On September 26, 2018, there were two significant data privacy developments. First, the Securities and Exchange Commission announced that it has settled a claim with an investment adviser related to claims related to Voya Financial Advisors (“Advisor”) cyber security policies and procedures to protect personally identifiable information (“PII”). Second, the Senate Committee on Commerce, Science, and Transportation (the “Commerce Committee”) held a hearing “Examining Safeguards for Consumer Data Privacy”. Both the SEC Settlement and Commerce Committee hearing are discussed below.
The settlement decree described that the cyber criminals impersonated the registered representatives of the Advisor by calling the Advisor’s support line and requesting that they reset the registered representatives’ passwords. Ultimately, through the resetting of passwords, the intruders were able to gain access to the PII of over 5,000 of the Advisor’s customers.
This marks the first SEC settlement related to its Safeguards Rule and Identity Theft Red Flags Rule. The Safeguards Rule was enacted with Gramm-Leach Bliley Act and requires that investment advisers and broker dealers adopt written policies and procedures that address the protection of customer records and information. The Identity Theft Red Flags Rule requires that financial institutions develop and implement an identity theft program that is designed to detect, prevent, and mitigate identity theft in connection with the opening of an account.
The settlement agreement described that the Advisor did not comply with the Safeguards Rule because its policies and procedures were not reasonably designed to protect customer information. Similarly, the settlement agreement described that the Advisor violated the Identity Theft Red Flags Rule because it had not updated its program since 2009 and failed to provide adequate training to its employees.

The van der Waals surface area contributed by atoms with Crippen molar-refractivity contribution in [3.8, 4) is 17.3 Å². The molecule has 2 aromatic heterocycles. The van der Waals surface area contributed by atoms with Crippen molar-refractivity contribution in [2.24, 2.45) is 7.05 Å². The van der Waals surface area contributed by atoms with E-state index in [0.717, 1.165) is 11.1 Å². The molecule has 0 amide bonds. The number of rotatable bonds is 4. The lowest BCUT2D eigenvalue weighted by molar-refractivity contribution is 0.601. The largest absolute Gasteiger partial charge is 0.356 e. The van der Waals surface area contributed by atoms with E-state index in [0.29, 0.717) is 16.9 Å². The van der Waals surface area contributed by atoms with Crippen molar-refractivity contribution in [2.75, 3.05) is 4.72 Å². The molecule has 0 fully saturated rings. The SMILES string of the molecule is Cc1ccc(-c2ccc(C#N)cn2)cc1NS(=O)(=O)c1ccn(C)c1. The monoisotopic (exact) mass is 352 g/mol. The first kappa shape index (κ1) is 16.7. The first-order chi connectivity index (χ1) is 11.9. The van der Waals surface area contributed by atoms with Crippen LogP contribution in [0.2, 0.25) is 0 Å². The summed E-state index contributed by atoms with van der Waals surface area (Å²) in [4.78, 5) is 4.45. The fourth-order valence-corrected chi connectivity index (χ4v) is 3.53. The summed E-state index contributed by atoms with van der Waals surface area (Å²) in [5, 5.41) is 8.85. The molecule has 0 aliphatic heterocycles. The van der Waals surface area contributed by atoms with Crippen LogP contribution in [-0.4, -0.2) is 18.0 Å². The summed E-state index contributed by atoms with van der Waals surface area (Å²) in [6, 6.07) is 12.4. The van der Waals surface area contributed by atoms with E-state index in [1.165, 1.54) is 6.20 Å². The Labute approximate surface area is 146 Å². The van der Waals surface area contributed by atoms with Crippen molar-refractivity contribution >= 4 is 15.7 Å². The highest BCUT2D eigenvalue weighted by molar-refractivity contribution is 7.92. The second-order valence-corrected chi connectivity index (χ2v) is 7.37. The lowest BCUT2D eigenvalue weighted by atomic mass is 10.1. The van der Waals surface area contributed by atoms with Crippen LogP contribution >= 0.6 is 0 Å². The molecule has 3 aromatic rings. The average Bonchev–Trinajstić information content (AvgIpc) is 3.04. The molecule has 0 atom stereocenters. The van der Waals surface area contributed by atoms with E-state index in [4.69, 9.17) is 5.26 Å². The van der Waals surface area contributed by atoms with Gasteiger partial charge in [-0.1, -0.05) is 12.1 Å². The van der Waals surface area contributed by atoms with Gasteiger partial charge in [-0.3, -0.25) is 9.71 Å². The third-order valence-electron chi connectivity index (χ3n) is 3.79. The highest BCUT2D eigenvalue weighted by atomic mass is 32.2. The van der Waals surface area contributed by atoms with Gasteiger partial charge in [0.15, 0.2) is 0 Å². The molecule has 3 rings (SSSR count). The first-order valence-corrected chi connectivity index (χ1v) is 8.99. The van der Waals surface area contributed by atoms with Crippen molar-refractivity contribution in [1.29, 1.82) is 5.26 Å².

This settlement serves as another reminder to those in the retirement space that the world is evolving and the risks associated with operating within the retirement space is changing as well. Moreover, regulators in this space are becoming much more sophisticated and interested with these issues as privacy and data breaches continue to make headlines. At a minimum, those in the retirement space should review and update their data security policies and procedures as necessary and schedule regular updates to such policies to ensure that they stay current. Those handling PII should also provide regular training to employees to ensure that the data security policies and procedures are properly implemented.
The Commerce Committee heard from a panel of executives from communications firms and tech companies and suggested that federal legislation may be forthcoming. Chairman John Thune stated that “there is a strong desire by both Republicans and Democrats, and by both industry and public interest groups, to work in good faith to reach a consensus on a national consumer data privacy law.” The Commerce Committee indicated that there will likely be a second hearing next month with testimony from privacy advocates, such as Andrea Jelenik, the head of GDPR enforcement.
This Congressional interest builds on a wave of state and international initiatives to protect consumer data. In the past year, a number of states, ranging from California, to Colorado, and even to Alabama have enacted legislation. In addition, the European Union’s General Data Privacy Regulation took effect in May.
While it is unlikely that a data privacy law is passed before the end of the current Congressional term (January 2019), it is likely that Congress remains focused on enacting a uniform federal standard.
Groom attorneys have been following these developments closely. If you have any questions about how cybersecurity and data privacy issues may affect you, please contact your regular Groom attorney.